Latency is the time it takes for a signal sent from a source to reach its destination. For headphones, this means the delay between the moment the audio is played and when you actually hear it through the ear cups.
Wireless headphones have a lot of advantages over regular wired models, primarily in range (see our article wired vs wireless headphones). Unfortunately, because they depend on a wireless connection to transmit data, they all suffer from latency. This latency will cause sync issues when gaming or watching movies, which is why popular gaming and home theater headphones have a dedicated transmitters to reduce the amount latency. The ideal wireless headphone is a model that's able to deliver on the benefits of a wireless connection without having any noticeable latency.
Our latency test measures the base RF or SBC Bluetooth latency as well as the time delay of additional codecs like aptX and aptX (low Latency).
When it matters
Wireless headphones with high latency will not be suitable for watching movies or gaming. The audio they reproduce will be significantly out of sync with the images in the video.
It may not be a major concern for you if you only listen to audio with your headphones but when gaming or watching videos, the audio you'll hear will not correspond to the images on screen, which can be a frustrating experience. To give you a better understanding of how latency will affect your videos, we prepared a few samples delayed by 0, 50,100,150 and 200 ms.
We measure the base latency of RF and Bluetooth headphones as well as any additional codecs aptX and aptX (low Latency) that may improve their latency performance.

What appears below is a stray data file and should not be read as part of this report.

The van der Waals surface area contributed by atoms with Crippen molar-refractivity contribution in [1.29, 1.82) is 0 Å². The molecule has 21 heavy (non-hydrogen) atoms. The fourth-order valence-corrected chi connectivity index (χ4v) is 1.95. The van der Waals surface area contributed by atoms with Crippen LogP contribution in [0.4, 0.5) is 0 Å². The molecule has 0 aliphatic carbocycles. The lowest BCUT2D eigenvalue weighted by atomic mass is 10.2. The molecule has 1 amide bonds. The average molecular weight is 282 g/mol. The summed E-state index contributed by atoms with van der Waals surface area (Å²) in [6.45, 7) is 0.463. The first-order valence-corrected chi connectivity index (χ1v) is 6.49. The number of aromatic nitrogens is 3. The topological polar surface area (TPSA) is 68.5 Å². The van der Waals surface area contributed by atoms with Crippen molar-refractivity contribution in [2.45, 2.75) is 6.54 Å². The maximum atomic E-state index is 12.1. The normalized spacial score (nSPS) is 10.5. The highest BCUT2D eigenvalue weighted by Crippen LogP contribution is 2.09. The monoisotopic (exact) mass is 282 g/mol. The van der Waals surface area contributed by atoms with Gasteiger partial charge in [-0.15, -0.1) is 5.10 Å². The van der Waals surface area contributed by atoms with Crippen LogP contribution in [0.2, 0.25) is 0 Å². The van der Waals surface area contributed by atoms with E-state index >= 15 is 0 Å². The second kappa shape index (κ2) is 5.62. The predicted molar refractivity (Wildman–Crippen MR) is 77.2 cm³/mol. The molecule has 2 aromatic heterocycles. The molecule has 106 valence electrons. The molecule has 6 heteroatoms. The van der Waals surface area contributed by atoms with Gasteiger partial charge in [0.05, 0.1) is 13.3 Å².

We measure base latency using a Bluetooth 4.0 dongle that does not have aptX or AAC or the headphones dedicated RF stand. The dongle/stand is then connected to a sound card, which supports ASIO (to limit sync issues) and transmits a click-track generated by a digital audio workstation (DAW). The headphones are recorded through a mic that is fed back into the sound card, creating a loop that shows when the audio signal was sent and when it was received in the DAW software. This is done three times and then averaged, to give the final SBC latency number. Typical SBC latency ranges between 150 and 250ms and RF between 20 and 75ms
We measure aptX with a similar set up as that of the SBC sub-band coding latency. However, in this case, we use a Bluetooth 4.0 dongle with aptX support and measure the feedback delay. This means we measure when the headphones receive the input signal and compare it to when the signal was sent. This test is also done three times and average to get the final aptX latency number. Typical aptX latency ranges between 50ms to 150ms.
Like the SBC and aptX latency test, a click track/input signal is sent to the headphones wirelessly, which is then recorded to determine the delay. For this test, we use a Bluetooth 4.1 dongle with aptX and aptX(LL) support and measure the latency with the DAW software three times to get the final aptX (LL) Latency number. Typical aptX(LL) latency ranges between 30 and 50ms.
What is not included
A few elements that you could care about are not included in the score:
- Bluetooth 5.0
- AAC and aptX(HD) Latency
If you feel there is an item missing that should be included, please let us know in the Q&A section.
Our Latency test measures the delay caused by transmitting data over a wireless connection. For headphones, it's the time it takes for audio to play through the ear cups which might be out of sync when watching videos. We measure the base latency for RF and Bluetooth headphones as well any latency improving codecs such as aptX or aptX (LL). The higher the latency, the more delay there will be between the images you see and what you hear, which could significantly reduce your movie or gaming experience. However, depending on your choice of headphones and listening habit it may not be as big of an issue for you.